13 years ago
Cristen Perkowski

Eighteen-hundred pounds of cable later, feeder lines one and two have been replaced, restoring perpetual power to campus.

The administration reached its goal of having the power lines replaced by the end of the month when the power lines were synchronized and running Sept. 1.

But to their chagrin, the repairs came with a few hiccups.

After shutting down power for 36 hours – 12 hours more than needed – over the weekend, delays occurred Aug. 30 after additional parts needed replacement and the pulley feeding cables through the conduits broke.

“We upgraded power equipment that needed to (be upgraded) while the power was down,” said Jay Reimer, associate vice president for finance.

The contractors and administration hoped to have power up and running again by 6 a.m., Aug. 30, but power wasn’t restored until after 11 a.m. in many buildings, cancelling classes and closing buildings.

Generators were rented to provide power in case of a main power line failure during the repair process, but they were not attached during the shutdown Aug. 30.

“It would have taken about as much time to attach the generators (as make the repairs). It’s not as simple as turning on a switch,” Reimer said.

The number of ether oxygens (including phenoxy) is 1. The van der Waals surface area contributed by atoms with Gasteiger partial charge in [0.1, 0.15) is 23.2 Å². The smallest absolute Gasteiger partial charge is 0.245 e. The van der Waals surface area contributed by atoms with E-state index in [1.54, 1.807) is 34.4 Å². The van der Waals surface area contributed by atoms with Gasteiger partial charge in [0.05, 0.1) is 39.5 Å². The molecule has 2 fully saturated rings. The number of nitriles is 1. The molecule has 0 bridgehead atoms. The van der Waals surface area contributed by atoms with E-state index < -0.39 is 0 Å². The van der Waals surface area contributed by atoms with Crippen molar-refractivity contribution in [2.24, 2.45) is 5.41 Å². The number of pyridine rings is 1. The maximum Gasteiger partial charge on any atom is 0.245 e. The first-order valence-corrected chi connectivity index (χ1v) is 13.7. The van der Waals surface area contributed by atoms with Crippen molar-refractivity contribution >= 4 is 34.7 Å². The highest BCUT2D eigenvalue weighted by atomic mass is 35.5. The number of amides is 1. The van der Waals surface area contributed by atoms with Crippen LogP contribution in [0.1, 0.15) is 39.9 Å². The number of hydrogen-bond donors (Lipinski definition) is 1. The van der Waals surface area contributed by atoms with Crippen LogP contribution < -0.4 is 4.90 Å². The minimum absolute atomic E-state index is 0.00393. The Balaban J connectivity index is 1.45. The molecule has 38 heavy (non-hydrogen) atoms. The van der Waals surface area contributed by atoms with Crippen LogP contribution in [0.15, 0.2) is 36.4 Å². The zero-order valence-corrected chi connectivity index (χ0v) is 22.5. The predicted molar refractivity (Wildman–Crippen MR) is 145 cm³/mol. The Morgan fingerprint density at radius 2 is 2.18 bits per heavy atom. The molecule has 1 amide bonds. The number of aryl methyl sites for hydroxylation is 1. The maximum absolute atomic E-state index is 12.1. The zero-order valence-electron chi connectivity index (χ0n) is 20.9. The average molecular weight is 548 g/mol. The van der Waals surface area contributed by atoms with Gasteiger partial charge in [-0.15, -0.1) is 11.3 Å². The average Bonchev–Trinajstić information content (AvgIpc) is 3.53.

He added the same workers needed to repair the lines would have had to spend the time hooking up the generators instead – taking anywhere from 20-40 minutes to attach each generator.

“(I want everyone to know) how much we regret inconvenience caused to the staff and students, especially with canceling classes,” Reimer said. “Safety was our first priority in this, and we didn’t want to rush.”

Reimer said the most frustrating aspect of the power shutdown was not being able to communicate with the campus.

“In retrospect, if I had to do this over again, last week I would have asked everyone to please check the web site before coming to work,” Reimer said.

But the outcome of all this will be annual checks to the power cables and the purchase of emergency generators for the computer servers.

President Franklyn Jenifer requested a $12,500 survey of UTD’s power grid, and the results will be available later in the semester, Reimer said.

“Over time, it will mean further improvement of the electrical infrastructure on campus,” Reimer said.

The first improvement will be the replacement of the feeder line connected to the School of Management.

The line was found to be faulty, but Reimer said he thinks the cable is still under warranty. It will be replaced later this semester.

The initial power outage Aug. 12 was believed to be caused by arching – which resulted in a short – caused by a pen-cap-size hole in the power line.